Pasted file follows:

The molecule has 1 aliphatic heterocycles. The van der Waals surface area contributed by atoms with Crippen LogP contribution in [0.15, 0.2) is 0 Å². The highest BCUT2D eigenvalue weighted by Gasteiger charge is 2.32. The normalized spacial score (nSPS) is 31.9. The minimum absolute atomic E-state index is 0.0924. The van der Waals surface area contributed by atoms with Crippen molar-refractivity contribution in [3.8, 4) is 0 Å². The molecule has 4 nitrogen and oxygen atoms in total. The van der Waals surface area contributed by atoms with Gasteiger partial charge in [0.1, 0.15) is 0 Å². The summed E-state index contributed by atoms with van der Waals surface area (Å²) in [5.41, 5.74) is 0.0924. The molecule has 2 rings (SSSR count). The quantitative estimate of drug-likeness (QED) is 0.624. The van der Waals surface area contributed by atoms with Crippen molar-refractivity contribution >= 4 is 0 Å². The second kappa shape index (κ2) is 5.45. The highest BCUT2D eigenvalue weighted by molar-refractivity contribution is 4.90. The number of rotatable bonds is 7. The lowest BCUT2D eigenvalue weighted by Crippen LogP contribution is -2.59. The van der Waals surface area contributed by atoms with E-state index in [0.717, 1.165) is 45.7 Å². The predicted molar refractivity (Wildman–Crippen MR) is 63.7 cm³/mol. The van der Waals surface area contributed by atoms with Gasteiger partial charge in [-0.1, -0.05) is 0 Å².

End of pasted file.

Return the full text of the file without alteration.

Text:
The molecule has 1 aliphatic heterocycles. The van der Waals surface area contributed by atoms with Crippen LogP contribution in [0.15, 0.2) is 0 Å². The highest BCUT2D eigenvalue weighted by Gasteiger charge is 2.32. The normalized spacial score (nSPS) is 31.9. The minimum absolute atomic E-state index is 0.0924. The van der Waals surface area contributed by atoms with Crippen molar-refractivity contribution in [3.8, 4) is 0 Å². The molecule has 4 nitrogen and oxygen atoms in total. The van der Waals surface area contributed by atoms with Gasteiger partial charge in [0.1, 0.15) is 0 Å². The summed E-state index contributed by atoms with van der Waals surface area (Å²) in [5.41, 5.74) is 0.0924. The molecule has 2 rings (SSSR count). The quantitative estimate of drug-likeness (QED) is 0.624. The van der Waals surface area contributed by atoms with Crippen molar-refractivity contribution >= 4 is 0 Å². The second kappa shape index (κ2) is 5.45. The highest BCUT2D eigenvalue weighted by molar-refractivity contribution is 4.90. The number of rotatable bonds is 7. The lowest BCUT2D eigenvalue weighted by Crippen LogP contribution is -2.59. The van der Waals surface area contributed by atoms with E-state index in [0.717, 1.165) is 45.7 Å². The predicted molar refractivity (Wildman–Crippen MR) is 63.7 cm³/mol. The van der Waals surface area contributed by atoms with Gasteiger partial charge in [-0.1, -0.05) is 0 Å².